were issuing from the counting27. GREAT FIRE IN Hounds- house windows at the western part DITCH.—A fire of serious magni- of the establishment. No time tude, involving a very heavy loss was lost in arousing those residing of property, occurred in Hounds- on the premises, and giving the ditch. The site of the conflagra- alarm. Before the engines could tion was the long range of premises arrive the flames had extended belonging to Messrs. Boustield and along the whole basement floor of Sons, wholesale clothiers and out the centre warehouse, and, rushing fitters, the front buildings being up the principal staircase, had fired numbered 126 and 127, Hounds- the upper stories. The tremendous ditch. The business was one of glare of the flames speedily brought the largest at the east end of the whole force of the fire-brigade London, upwards of 1500 hands to the spot, and by their great being employed by the firm. The exertions the destruction was conproperty comprised three ware- fined to the main central building; houses extending backwards to a but this was utterly consumed, with considerable extent. Those front. its contents, to the value of 30,0001. ing the main street had been One of the firemen was knocked formed out of two capacious houses. down by some burning timbers, and In a line with the front part of the impaled on the iron railings below. premises, and adjoining, ran two He was carried to the hospital with lofty buildings, one 120 feet in very little hope of life. length, and the other about 50, AMERICAN STEAM-BOAT Disboth four stories high, which had ASTERS.—American journals conbeen erected about two years ago, tain accounts of two fearful disat a cost of 70001. The three asters, such as too frequently occur buildings communicated with each in the navigation of their inland other on every floor, iron screens waters. The first recorded is the or doors closing up the apertures loss of the steamer John Adams, on the Mississippi, on the morning weigh, would have consumed all of the 27th. The vessel was those on board but for the assistbound for Cincinnati with a heavy ance of the Iroquois, which was freight and a large number of pas- wooding within a mile of the sengers, and when near the head Oregon. Upon seeing the exploof Island 82, struck a snagor sion, Captain Lee, of the Iroquois, stump and sunk in two minutes. gave orders to go to the relief of The cabin parted from the hull, the Oregon. But few minutes and the latter went down in about elapsed before she was alongside 60 feet of water. She had about the Oregon. The flames had just 90 or 100 deck passengers, a few burst through the hurricane roof. of whom only were saved. The Men, women,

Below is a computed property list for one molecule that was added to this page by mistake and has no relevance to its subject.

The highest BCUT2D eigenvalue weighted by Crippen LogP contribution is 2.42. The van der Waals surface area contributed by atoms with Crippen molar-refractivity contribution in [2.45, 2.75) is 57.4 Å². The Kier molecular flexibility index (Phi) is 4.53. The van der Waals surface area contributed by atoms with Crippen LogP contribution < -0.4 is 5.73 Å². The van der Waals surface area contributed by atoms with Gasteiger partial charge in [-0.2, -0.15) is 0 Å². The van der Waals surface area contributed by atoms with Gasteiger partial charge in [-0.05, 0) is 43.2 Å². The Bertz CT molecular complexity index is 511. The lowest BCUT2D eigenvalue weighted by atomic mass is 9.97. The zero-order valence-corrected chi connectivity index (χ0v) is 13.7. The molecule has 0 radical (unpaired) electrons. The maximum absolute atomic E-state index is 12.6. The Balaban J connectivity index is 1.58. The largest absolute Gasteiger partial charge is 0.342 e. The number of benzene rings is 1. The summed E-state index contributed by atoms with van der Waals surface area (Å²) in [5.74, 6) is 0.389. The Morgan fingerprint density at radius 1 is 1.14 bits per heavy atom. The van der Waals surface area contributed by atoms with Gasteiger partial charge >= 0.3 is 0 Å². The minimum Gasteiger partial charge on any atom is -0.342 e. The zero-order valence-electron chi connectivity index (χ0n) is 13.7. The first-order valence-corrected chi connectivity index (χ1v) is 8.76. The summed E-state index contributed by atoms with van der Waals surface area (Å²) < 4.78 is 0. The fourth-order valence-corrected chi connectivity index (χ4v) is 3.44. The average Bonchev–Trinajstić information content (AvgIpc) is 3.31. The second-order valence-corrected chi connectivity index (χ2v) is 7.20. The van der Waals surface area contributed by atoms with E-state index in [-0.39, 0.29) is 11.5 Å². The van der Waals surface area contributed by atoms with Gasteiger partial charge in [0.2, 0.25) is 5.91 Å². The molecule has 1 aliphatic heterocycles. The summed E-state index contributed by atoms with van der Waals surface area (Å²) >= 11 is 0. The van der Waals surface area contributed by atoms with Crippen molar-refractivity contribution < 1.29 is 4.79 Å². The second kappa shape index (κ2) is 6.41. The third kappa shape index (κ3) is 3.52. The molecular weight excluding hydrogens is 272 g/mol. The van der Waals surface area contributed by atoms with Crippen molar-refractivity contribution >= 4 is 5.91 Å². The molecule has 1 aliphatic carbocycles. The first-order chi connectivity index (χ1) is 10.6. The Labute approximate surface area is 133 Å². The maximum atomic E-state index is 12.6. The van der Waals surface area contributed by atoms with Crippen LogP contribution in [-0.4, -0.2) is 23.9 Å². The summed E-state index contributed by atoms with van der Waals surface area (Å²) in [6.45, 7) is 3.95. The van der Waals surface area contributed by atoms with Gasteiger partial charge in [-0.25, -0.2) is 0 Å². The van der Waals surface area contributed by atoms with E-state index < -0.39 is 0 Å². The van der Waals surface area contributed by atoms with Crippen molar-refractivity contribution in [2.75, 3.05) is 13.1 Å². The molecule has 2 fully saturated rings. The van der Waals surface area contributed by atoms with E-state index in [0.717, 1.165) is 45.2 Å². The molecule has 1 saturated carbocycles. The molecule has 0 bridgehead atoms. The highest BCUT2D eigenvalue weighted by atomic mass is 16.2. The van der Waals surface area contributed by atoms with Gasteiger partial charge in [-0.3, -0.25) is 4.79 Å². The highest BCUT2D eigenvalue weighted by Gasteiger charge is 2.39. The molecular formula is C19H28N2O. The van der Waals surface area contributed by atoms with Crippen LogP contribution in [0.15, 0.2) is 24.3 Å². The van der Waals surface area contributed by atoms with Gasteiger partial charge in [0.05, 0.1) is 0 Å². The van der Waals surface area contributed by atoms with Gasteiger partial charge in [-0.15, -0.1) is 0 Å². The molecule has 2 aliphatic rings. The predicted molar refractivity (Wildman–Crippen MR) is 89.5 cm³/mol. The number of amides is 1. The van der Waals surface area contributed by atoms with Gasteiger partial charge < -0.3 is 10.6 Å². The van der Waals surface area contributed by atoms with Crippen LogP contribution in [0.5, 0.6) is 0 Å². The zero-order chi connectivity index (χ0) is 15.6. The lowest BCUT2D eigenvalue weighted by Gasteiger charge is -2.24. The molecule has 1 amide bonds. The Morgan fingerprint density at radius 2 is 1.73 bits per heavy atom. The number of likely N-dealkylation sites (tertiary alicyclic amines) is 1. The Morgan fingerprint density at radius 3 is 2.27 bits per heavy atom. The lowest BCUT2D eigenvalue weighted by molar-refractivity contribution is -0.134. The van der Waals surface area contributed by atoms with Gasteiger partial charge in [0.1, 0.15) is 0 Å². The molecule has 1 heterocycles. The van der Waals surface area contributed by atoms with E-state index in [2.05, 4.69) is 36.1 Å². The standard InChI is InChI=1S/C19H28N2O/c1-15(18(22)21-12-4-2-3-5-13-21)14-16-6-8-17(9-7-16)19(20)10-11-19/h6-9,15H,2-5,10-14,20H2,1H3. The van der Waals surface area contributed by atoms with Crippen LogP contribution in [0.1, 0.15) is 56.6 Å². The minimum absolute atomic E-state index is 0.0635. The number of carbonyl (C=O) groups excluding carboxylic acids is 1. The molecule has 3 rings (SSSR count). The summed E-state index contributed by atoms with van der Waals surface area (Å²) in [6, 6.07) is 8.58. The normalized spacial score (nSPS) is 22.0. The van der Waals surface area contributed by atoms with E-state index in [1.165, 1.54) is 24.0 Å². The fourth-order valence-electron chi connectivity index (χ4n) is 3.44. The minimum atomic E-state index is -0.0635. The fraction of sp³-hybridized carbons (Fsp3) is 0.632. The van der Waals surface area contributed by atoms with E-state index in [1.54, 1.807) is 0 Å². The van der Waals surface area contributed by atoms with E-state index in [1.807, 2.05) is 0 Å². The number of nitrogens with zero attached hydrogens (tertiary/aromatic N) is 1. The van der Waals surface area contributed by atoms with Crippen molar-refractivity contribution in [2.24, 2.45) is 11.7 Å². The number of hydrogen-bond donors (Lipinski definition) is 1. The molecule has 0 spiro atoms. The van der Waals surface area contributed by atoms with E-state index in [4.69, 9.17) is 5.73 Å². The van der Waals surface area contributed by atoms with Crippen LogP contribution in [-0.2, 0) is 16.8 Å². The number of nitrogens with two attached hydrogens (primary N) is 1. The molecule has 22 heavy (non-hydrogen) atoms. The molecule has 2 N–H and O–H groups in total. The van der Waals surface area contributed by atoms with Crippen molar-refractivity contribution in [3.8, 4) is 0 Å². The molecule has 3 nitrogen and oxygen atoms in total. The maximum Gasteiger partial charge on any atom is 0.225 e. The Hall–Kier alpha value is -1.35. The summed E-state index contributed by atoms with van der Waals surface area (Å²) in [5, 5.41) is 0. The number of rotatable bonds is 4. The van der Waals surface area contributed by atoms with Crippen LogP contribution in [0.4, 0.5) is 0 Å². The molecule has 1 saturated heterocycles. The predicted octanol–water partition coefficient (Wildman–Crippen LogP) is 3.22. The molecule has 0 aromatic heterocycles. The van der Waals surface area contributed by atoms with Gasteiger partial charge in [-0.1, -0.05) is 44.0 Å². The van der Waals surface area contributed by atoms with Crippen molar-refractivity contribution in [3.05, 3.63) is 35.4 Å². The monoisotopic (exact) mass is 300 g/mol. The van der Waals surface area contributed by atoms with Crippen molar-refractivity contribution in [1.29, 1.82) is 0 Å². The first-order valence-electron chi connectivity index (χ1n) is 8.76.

and children were cabin, in breaking from the hull, collected together on the afterpart separated in the middle, which of the boat, without the means of doubtless was the cause of many getting away but by jumping into of the cabin passengers saving the river. The shrieks of the their lives. The ladies in the cabin women, the frenzy of the men, were all saved. After suffering ready to leap overboard to avoid many hours in the water, they the more horrible death by fire, were enabled to get ashore at the the groans of the scalded and plantation of a Mr. Carter. The dying, and the piteous lowing of forward portion of the cabin, in- the cattle, baffle description. By cluding the fixtures, floated down great exertion the survivors of the to the head of Island 83, where it passengers and crew were got on grounded The number was as board the Iroquois, some of them so follows:-Cabin passengers, 100; seriously scalded that eleven died deck, 87; officers, 1l; crew, fire- before reaching Memphis, where men, and hands, 32; total, 230. such as were yet living were taken The number saved was - Cabin to the hospital. The waiters in passengers, 84; deck, 5; officers, the cabin were at dinner, and all 11; crew, firemen, and hands, 7; were killed except the steward; total, 107: lost, 123.